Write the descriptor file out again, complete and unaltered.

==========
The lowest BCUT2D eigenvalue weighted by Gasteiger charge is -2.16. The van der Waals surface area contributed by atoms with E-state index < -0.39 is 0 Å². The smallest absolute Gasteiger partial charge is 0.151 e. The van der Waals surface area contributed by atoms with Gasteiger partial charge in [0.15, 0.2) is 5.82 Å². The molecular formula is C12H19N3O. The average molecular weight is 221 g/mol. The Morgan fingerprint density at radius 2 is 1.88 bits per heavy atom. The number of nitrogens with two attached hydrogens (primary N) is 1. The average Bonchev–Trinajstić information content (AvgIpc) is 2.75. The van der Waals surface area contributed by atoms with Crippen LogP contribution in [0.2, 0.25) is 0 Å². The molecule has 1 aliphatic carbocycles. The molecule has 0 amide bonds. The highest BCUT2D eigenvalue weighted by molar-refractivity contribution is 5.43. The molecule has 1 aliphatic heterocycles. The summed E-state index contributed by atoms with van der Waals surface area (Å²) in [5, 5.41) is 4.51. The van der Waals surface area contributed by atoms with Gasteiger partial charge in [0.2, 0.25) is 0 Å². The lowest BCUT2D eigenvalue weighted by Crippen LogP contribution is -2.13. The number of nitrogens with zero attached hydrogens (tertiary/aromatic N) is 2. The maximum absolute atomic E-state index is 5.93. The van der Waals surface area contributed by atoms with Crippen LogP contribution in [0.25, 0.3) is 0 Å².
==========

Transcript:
The lowest BCUT2D eigenvalue weighted by Gasteiger charge is -2.16. The van der Waals surface area contributed by atoms with E-state index < -0.39 is 0 Å². The smallest absolute Gasteiger partial charge is 0.151 e. The van der Waals surface area contributed by atoms with Gasteiger partial charge in [0.15, 0.2) is 5.82 Å². The molecular formula is C12H19N3O. The average molecular weight is 221 g/mol. The Morgan fingerprint density at radius 2 is 1.88 bits per heavy atom. The number of nitrogens with two attached hydrogens (primary N) is 1. The average Bonchev–Trinajstić information content (AvgIpc) is 2.75. The van der Waals surface area contributed by atoms with Crippen LogP contribution in [0.2, 0.25) is 0 Å². The molecule has 1 aliphatic carbocycles. The molecule has 0 amide bonds. The highest BCUT2D eigenvalue weighted by molar-refractivity contribution is 5.43. The molecule has 1 aliphatic heterocycles. The summed E-state index contributed by atoms with van der Waals surface area (Å²) in [5, 5.41) is 4.51. The van der Waals surface area contributed by atoms with Gasteiger partial charge in [0.2, 0.25) is 0 Å². The lowest BCUT2D eigenvalue weighted by Crippen LogP contribution is -2.13. The number of nitrogens with zero attached hydrogens (tertiary/aromatic N) is 2. The maximum absolute atomic E-state index is 5.93. The van der Waals surface area contributed by atoms with Crippen LogP contribution in [0.25, 0.3) is 0 Å².